Roger Bate | 15 Nov 2007 | American.com
Treasury Secretary Hank Paulson will today visit the A to Z Textile Mills factory in the Tanzanian city of Arusha. This will invariably be seen as an endorsement of Africa's only anti-malaria bednet producer, which may seem like a good idea: A to Z is a well-managed firm, and it is already increasing the supply of bednets in East Africa. But in a wider context, offering such overt U.S. support to the idea of aid-driven local production is not sensible policy. As I have documented, arbitrary bureaucratic interventions and corrupt practices cost thousands of lives every year across Africa. Pharmaceuticals often sit on quaysides and spoil in the heat, while clinics suffer shortages that directly affect the health of their patients. Local production may avert the perils of customs officers seeking backhanders; but a more direct approach would be to stamp out the corruption that is hampering distribution. This would expedite distribution, improve the reliability of supply, and reduce costs immediately.
Roger Bate | 10 Nov 2007 | The Standard (Kenya)
It is one drug that has raised hue and cry just as much as it has saved lives. DDT, which is the short form of Dichlorodiphenyltrichloroethane has been used continually in public health programmes over the past 60 years. It has saved millions of lives from diseases such as malaria, typhus and yellow fever. Despite a public backlash in the 1960s, mainstream scientific and public health communities continued to recognise its utility and safety.
Jasson Urbach | 06 Nov 2007 | Business Day (South Africa)
There has been much written and said in the media recently about the successful development of a malaria vaccine and, considering the human misery and economic costs the disease continues to cause, the developments should be welcomed. The vaccine showing the most promise (known by its laboratory name of RTS,S) was first formulated more than 20 years ago and has been used in trials since 1992, but due to the tricky nature of the parasite, which is constantly evolving, outwitting modern medicine and the human immune system, the development of a successful vaccine has been a slow process of trial and error.
Roger Bate | 05 Nov 2007 | Wall Street Journal
Thanks to the pragmatism of African health officials and the efforts of some in the U.S. government, the insecticide DDT is still repelling and killing mosquitoes in Africa nations, saving thousands of people from malaria and other infectious diseases each year. But its days may be numbered. While the Bush administration and the World Health Organization have argued articulately in favor of DDT over the past two years, so-called environmentalists and those companies selling alternatives to DDT are pushing to prevent it from being deployed.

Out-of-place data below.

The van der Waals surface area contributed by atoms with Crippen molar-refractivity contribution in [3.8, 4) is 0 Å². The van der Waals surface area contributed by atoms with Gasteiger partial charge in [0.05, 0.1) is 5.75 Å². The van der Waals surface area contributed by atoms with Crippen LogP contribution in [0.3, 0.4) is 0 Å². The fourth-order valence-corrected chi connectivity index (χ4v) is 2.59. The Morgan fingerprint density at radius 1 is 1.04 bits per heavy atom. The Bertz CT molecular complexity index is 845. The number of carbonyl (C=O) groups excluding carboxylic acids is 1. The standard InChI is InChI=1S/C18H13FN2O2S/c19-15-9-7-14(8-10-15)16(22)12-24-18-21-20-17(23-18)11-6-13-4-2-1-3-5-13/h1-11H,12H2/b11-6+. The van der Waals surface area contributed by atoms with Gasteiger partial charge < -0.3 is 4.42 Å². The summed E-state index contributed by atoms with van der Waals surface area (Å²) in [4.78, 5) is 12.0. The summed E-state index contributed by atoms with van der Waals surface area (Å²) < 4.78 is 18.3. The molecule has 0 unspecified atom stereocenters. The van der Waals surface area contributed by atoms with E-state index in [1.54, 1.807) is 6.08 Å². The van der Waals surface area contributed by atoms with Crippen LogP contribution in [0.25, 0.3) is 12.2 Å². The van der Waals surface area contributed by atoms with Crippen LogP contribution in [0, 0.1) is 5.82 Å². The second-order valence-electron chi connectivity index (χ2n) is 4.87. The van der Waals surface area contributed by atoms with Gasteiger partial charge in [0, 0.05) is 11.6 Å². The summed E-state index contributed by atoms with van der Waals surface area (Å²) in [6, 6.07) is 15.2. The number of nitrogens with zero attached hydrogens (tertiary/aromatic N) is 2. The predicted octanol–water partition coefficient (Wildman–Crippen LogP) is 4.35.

Roger Bate | 05 Nov 2007 | American.com
Malaria is as old as mankind and still going strong, infecting hundreds of millions (and killing between one and three million) each year. A cure was known in 17th-century Europe. But because it was brought to the continent by Catholic missionaries (who actually learned of it from South American natives), many malaria sufferers, included Oliver Cromwell, thought the medicine was part of a "Popish plot" and refused to take it. Cromwell died of the disease in 1658. It took his death, and the subsequent curing of King Charles II, to shift public opinion in favor of "quinine," as the anti-malaria agent is now called.
Roger Bate | 17 Oct 2007 | American.com
As the Gates Foundation meets this week, it should take a closer look at the 'global subsidy' campaign. The idea of a subsidy is worth discussing. But it would be terribly expensive—and, as currently envisaged, it could easily become counterproductive. The subsidy funds would probably be better spent on other priorities. Malaria is far cheaper to prevent in the first place than it is to treat.
Richard Tren | 14 Oct 2007 | The Lancet
Hans Overgaard and Michael Angstreich argue in The Lancet Infectious Diseases (subscription required) that the World Health Organization (WHO) has consistently provided support for the use of DDT for malaria control. AFM responds to their miseading an dishonest arguments about DDT and WHO as well as to their characterization of AFM as an organization that promotes DDT as a "panacea for the world's malaria problems" here.
Roger Bate | 05 Sep 2007 | TCS Daily
The market for treatments of malaria - which kills over one million people a year -- is of almost no commercial value: Although patients seek over 300 million treatments a year, and perhaps as many suffer without treatment, few legitimate drug companies make any money from the business. It is for this reason that one would typically be excited that new drugs to treat the disease, produced by Chinese firm Guilin Pharmaceutical, and Indian firm Ipca Laboratories have been approved by the World Health Organization. But recent history suggests that caution is very much in order.
Carlos Odora | 02 Sep 2007 | New Vision
On August 14, The New Vision reported that the people spraying houses in Munyonyo to control malaria were "resisted". This incident highlights the need for good information, education and communication in malaria control and also provides evidence of the damage that the highly politicised and damaging debate around the use of DDT has done for malaria control.
| 24 Aug 2007 | Africa Fighting Malaria
On August 14, 2007 Uganda's New Vision newspaper reported that malaria control spraymen were "resisted" in Munyonyo, a suburb of Kampala, as they attempted to conduct an indoor residual spraying program. This incident highlights the need for good information, education and communication in malaria control and also provides evidence of the damage that the highly politicized and damaging debate around the use of DDT has done for malaria control.